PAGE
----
Employed with City of Meadow Lake’s public works department since 2015, Lisa Harleman said she learns something new every day. Recently, Lisa spoke with Northern Pride about her position, her time as a food truck owner and why she moved to Saskatchewan.

Q: What’s your role with the city?
A: I was originally hired as the public works clerk in September 2015 to take care of any administrative duties like work orders and getting the guys organized for what they need to do for the day. I took on the water operator role as well. I just received, in November, a class one certificate for water distribution and wastewater collection and treatment. Right now, I’m working on class two for water distribution. I like working for the city and we have a lot of good people working here who care. We all have the same goals – to have our streets nice and smooth. That’s impossible right now because we’re doing so much maintenance and the ground in some places has to settle for a year before we can pave otherwise it dips. But, we do our best to keep the streets looking good.

Q: What does earning a certificate involve?
A: It’s hard. The class itself is five days long and all the information is in a thick book. Every day, we did tests and, at the end of the week, we did a 200-question exam. I took the class in Saskatoon and there were about 20 students – I was the only one from Meadow Lake. There’s another employee working on getting a class one certificate right now. The city helps with it and sent me for the training. I did the class and wrote the exam in February of the last year, but like any other apprenticeship, I needed work hours and experience to back me up. When I got the hours in, city engineer Peter Mansuy wrote a letter to the board of the program and they approved me for class one. They felt I was a good candidate and I passed the test.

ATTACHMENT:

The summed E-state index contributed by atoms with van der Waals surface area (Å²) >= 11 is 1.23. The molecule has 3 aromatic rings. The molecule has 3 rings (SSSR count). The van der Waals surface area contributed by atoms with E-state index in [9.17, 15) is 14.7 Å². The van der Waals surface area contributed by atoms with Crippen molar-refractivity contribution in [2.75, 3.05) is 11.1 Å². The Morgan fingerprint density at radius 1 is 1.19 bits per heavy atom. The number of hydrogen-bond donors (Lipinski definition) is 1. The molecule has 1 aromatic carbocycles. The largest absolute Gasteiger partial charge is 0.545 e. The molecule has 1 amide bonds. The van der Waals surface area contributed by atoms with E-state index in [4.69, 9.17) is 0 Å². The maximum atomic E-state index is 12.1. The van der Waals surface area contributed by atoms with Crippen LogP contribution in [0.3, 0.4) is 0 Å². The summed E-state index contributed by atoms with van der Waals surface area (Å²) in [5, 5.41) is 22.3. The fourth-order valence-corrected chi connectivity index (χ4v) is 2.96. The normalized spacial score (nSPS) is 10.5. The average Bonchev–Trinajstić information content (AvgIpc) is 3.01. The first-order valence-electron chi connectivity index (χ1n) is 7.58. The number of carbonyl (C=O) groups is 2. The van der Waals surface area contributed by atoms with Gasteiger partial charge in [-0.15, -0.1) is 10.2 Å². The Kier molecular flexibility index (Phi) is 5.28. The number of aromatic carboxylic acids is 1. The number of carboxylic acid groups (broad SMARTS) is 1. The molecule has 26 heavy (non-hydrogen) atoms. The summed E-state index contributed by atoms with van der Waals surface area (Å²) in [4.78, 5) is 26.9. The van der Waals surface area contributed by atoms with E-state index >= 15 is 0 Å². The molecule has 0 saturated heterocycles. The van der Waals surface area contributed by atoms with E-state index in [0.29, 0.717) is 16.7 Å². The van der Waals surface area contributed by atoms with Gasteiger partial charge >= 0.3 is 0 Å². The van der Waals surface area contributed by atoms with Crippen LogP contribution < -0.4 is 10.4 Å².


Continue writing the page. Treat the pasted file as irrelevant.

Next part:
Q: What did you do before joining public works?
A: I worked for Tupper’s Construction for three years as an administrative assistant, but before that I worked for Eagle Creek GM for three years in parts, service and reception. I’ve also gone to school and completed a lot of accounting courses. But, I’ve always had a passion for public works and Tupper’s was shutting down their construction side and that’s how I ended up transitioning to the city. I saw an ad in the paper and applied for a position at city hall, but when they saw I had water and sewer experience, they wanted me to take a position in public works. I was happy to take it because I also don’t think there’s a lot of women in that line of work. There’s a lot of lighter duty jobs a woman could definitely handle.

Q: What’s unique about your job?
A: I learn something new every day. Everything from the operation of hydrants and how to properly flush them to the exercising of our valves. We’ve been doing a lot of valve maintenance in the past year and we’re going to continue to do that. With that, we have to excavate the site to get down to the valve to inspect it. We add stainless steel bolts and washers, then apply an anode so the corrosion doesn’t happen as fast. We also put on Denso tape around it and backfill after that. We just want to make sure the operation of our valves is going well because there’s nothing worse than needing to shut down one small area and having to chase 50 valves to isolate one area. Starting in the next week or so, we’re going to be doing directional flushing and that will clean out all the water valves.

Q: What else does the public works crew do?